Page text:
SINGAPORE'S Malayalee community, the second largest Indian ethnic community here, has raised $500,000 for bursaries at the National University of Singapore (NUS) to help needy students.
The idea to set up the bursaries was mooted last year. When the Singapore Malayalee Association (SMA), along with other Malayalee organisations, met to work on a plan to celebrate SG50, Ambassador-at-large and adviser to SMA Gopinath Pillai put forward the idea of doing something more substantial for SG50. The bursary idea was supported by all the organisations and a target of $500,000 was set. The president of SMA, Mr Jayakumar N., took it up in earnest, with his committee achieving the target. It included the matching grant from the Government.
The fund is expected to generate an annual interest of about $20,000 to provide financial support for tertiary education for four or five students annually. The beneficiaries will be Singaporeans and priority will be given to Indians.
Said Mr Jayakumar: "It is heartening to note that donations have come not only from the Malayalee community but also from others. Chinese, Tamils and Malays, all contributed to realising the target. And it is our belief that it will not only go a long way to help the needy children but also create a legacy and spur the Malayalee community to do more for the greater good of Singapore."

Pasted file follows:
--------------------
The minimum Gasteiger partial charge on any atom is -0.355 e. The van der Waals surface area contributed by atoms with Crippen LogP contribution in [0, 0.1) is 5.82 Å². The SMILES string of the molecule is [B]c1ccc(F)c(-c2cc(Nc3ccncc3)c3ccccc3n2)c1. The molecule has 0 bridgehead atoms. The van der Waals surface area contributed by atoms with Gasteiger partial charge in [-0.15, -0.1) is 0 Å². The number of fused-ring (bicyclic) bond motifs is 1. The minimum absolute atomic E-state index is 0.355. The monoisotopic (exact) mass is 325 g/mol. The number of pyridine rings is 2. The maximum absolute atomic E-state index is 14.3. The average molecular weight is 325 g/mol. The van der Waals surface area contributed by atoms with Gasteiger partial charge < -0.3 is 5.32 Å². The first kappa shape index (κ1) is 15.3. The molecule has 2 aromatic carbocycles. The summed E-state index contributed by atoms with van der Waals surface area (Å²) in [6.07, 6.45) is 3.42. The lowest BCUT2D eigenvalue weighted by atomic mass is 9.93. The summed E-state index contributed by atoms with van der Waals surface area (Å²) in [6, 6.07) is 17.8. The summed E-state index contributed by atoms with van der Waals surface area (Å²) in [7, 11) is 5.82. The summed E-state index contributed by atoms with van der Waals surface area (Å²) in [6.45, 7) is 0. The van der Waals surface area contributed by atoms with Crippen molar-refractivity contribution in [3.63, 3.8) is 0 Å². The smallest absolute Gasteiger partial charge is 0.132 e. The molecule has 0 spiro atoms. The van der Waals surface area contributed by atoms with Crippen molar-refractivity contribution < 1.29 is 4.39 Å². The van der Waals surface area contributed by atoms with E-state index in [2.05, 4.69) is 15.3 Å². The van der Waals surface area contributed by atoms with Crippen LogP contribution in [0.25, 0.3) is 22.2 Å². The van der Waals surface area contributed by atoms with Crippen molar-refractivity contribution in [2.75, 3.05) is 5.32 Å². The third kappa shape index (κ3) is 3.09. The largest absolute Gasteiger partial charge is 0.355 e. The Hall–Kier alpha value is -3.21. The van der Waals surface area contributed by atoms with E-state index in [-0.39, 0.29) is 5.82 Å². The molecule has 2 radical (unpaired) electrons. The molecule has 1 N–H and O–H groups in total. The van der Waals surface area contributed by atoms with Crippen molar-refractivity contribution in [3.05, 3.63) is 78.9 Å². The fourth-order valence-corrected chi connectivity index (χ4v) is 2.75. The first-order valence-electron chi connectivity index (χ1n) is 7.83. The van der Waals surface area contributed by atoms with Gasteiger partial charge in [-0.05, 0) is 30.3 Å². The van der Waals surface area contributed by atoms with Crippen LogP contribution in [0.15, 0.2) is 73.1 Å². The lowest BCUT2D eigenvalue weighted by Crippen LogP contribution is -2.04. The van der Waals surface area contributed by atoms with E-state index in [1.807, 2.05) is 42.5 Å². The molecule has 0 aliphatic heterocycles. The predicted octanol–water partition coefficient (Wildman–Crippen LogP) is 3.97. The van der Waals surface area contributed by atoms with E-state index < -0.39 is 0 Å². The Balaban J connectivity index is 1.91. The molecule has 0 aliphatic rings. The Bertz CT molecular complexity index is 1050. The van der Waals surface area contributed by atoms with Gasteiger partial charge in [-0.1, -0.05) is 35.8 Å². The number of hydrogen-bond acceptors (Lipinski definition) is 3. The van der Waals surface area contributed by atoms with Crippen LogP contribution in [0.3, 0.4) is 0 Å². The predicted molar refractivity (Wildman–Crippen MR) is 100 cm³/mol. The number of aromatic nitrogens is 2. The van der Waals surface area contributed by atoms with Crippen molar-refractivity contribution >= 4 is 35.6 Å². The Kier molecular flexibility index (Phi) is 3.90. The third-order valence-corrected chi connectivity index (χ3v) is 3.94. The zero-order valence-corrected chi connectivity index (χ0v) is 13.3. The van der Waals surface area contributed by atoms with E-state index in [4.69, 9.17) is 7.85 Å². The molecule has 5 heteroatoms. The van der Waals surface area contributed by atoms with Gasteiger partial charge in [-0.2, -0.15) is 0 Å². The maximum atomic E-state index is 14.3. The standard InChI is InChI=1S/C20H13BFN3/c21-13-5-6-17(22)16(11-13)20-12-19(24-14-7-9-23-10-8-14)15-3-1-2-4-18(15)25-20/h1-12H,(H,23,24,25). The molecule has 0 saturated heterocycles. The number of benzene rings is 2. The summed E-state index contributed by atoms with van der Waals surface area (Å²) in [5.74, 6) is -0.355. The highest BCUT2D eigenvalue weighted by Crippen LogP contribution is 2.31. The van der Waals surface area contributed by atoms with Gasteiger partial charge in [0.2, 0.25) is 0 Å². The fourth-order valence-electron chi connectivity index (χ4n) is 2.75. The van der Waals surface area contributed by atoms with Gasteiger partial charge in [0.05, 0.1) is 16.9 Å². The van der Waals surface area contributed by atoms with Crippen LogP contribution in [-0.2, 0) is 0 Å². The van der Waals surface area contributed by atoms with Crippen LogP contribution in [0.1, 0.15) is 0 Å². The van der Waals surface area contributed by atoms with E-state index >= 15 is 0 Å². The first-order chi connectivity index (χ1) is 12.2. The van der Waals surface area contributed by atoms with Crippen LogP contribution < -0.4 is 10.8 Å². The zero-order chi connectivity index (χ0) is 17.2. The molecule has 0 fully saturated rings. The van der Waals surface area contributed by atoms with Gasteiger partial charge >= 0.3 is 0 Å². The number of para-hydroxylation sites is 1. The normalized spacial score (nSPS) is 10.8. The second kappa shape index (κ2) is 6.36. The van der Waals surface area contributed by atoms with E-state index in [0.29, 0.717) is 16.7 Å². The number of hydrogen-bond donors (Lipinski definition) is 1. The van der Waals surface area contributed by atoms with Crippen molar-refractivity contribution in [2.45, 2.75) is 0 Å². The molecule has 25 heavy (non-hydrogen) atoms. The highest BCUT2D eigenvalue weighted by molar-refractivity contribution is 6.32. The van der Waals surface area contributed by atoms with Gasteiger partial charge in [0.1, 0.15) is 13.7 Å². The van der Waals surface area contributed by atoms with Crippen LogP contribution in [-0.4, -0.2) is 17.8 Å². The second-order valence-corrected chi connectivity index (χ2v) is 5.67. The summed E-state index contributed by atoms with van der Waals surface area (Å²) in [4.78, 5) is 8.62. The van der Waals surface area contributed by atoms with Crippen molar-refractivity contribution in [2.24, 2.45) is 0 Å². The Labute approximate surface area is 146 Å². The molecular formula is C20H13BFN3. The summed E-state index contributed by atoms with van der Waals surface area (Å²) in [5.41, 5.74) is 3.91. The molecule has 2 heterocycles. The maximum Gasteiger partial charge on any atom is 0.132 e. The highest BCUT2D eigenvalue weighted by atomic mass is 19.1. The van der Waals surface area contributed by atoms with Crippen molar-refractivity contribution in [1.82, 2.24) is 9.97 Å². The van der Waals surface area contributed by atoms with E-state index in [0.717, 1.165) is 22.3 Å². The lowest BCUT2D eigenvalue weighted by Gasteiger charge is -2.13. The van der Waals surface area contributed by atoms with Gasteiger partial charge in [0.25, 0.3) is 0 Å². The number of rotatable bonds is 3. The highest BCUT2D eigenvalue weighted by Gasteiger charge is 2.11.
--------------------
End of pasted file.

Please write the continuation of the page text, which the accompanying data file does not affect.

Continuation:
Mr Pillai, who had spearheaded the fund raising, said the last time such an effort was made was some 15 years ago when the Malayalee community set up an IT co-operative to provide low-cost computers to needy families. That was a major success. He added that small acts by a small community like the Malayalees can be significant to national goals.
Acting Minister for Education (Higher Education and Skills) and Senior Minister of State for Defence Ong Ye Kung, who was the guest of honour for the occasion, in his speech recalled that one of the inspirational speeches of Mr Lee Kuan Yew was delivered at the Sree Narayana Mission at a bursary function in 1965.
He quoted the late Mr Lee as having said at that function: "Never fear, Singapore will become a metropolis, never fear." He added that what was significant about the speech was not only the words "never fear" but the fact that Singapore is a multiracial country. The money raised by Narayana Mission then was given to a multiracial set of students.
At the function, an appreciation of the initiative by Professor Tan Chorh Chuan, president of NUS, was read out by Professor Bernard Tan, vice- provost (undergraduate education), NUS.
Mr Jayakumar added proudly to resounding applause that SMA, which plans to celebrate its centenary next year, will now target to raise the bursary to $1 million.
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